What is fecal incontinence?
Continence is the ability to control passing gas, liquid stool or solid stool. Fecal incontinence, also called bowel incontinence, is the loss of bowel control. This can result in leaking stool and gas.
What causes fecal incontinence?
Fecal incontinence is often the result of weakened sphincter muscles or injury to the nerves that control them. This condition is often related to injury associated with childbirth.
Other common reasons people have bowel incontinence can include:
- Ongoing, or chronic, constipation. This causes the anal muscles and the intestines to stretch and weaken, leading to diarrhea and stool leakage.
- Fecal impaction, most often caused by chronic constipation. This results in stool that partly blocks the large intestine, and you may develop explosive liquid stools that travel around the blockage.
- Long-term use of laxatives
- Colectomy or bowel surgery
- Not sensing it’s time to have a bowel movement
- Emotional issues
- Gynecological, prostate or rectal surgery
- Severe diarrhea causing leakage
- Severe hemorrhoids or rectal prolapse
- Stress of being in an unfamiliar environment
Who is at risk for fecal incontinence?
Several factors can increase the risk of developing fecal incontinence, such as:
- Age: Fecal incontinence can occur at any age, but it’s more common in adults over the age of 65.
- Sex: Fecal incontinence can be a complication of childbirth. Research has also found that women who take menopausal hormone replacement therapy are more likely to have fecal incontinence.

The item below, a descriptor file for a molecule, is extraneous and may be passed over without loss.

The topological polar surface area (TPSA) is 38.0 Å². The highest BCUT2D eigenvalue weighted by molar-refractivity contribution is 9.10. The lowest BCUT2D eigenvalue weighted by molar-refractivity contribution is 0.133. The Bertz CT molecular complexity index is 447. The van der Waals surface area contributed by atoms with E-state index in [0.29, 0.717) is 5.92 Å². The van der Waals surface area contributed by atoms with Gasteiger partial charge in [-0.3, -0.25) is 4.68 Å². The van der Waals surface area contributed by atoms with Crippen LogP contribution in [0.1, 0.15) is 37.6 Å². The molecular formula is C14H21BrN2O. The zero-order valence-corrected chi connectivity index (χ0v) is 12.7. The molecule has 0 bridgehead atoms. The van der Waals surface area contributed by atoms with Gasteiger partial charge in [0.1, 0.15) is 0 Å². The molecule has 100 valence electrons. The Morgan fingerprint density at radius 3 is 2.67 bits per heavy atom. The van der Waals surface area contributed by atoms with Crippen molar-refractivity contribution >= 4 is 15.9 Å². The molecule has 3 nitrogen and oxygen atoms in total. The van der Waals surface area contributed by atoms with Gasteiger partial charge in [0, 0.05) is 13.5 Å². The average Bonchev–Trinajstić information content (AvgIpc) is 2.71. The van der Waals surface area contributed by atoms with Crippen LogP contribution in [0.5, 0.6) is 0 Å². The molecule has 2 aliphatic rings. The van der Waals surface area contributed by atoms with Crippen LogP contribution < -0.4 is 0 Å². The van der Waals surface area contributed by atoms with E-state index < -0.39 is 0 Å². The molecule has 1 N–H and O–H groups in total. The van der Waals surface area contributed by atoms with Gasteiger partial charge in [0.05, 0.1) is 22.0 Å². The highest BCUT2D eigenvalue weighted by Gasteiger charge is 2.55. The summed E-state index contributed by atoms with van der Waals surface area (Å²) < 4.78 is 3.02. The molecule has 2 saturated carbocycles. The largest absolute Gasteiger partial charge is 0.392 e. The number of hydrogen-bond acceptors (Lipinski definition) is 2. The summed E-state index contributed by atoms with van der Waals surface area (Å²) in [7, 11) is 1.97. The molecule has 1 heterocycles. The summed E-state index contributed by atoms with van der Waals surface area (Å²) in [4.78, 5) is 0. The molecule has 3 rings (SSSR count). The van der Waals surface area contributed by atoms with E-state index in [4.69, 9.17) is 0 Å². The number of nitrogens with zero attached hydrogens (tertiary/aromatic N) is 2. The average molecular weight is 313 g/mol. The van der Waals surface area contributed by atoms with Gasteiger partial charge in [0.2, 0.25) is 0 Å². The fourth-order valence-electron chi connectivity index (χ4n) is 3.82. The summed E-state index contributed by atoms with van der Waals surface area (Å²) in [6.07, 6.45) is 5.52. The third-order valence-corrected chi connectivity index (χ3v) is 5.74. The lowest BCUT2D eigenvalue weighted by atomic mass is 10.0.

- Nerve damage: People who have diabetes or multiple sclerosis, conditions that can damage nerves that help control defecation, might be at a higher risk of fecal incontinence.
- Dementia: Fecal incontinence is often experienced by people with late-stage Alzheimer’s disease and dementia
- Physical disability: An injury that caused a physical disability also might cause rectal nerve damage, which can lead to fecal incontinence
What are the symptoms of fecal incontinence?
Fecal incontinence can occur temporarily during a bout of diarrhea, but some people experience chronic or recurring fecal incontinence. They might be unable to stop the urge to pass stool, thereby experiencing urge incontinence.
Another type of fecal incontinence is an unawareness of the need to defecate; this type is known as passive incontinence.
Fecal incontinence can experienced with other bowel problems, including:
- Gas and bloating
How is fecal incontinence diagnosed?
Your provider will conduct a physical exam that focuses on your stomach area and rectum. They will also insert a lubricated finger into your rectum to check your sphincter and anal reflexes and look for any issues.
Your provider might also perform a variety of diagnostic tests, which can include:
- Barium enema
- Blood tests
- Electromyography (EMG)
- Rectal or pelvic ultrasound
- Stool culture
- Test of anal sphincter tone (anal manometry)
- X-ray procedure using a special dye to evaluate how well the sphincter contracts (balloon sphincterogram)
- X-ray procedure using a special dye to see the bowel while you have a bowel movement (defecography)
How is fecal incontinence treated?
Fecal incontinence can be treated at home through diet and/or bowel retraining and pelvic floor exercises. Surgery is also an option if these treatments don’t work. Type of surgery varies depending on the cause of fecal incontinence and the individual’s overall health.
What are the possible complications of fecal incontinence?
Complications of fecal incontinence can include:
- Emotional distress
- Skin irritation around the anus
- Loss of quality of life
- Bowel incontinence. (2020). https://medlineplus.gov/ency/article/003135.htm
- Fecal incontinence. (2020). https://www.mayoclinic.org/diseases-conditions/fecal-incontinence/symptoms-causes/syc-20351397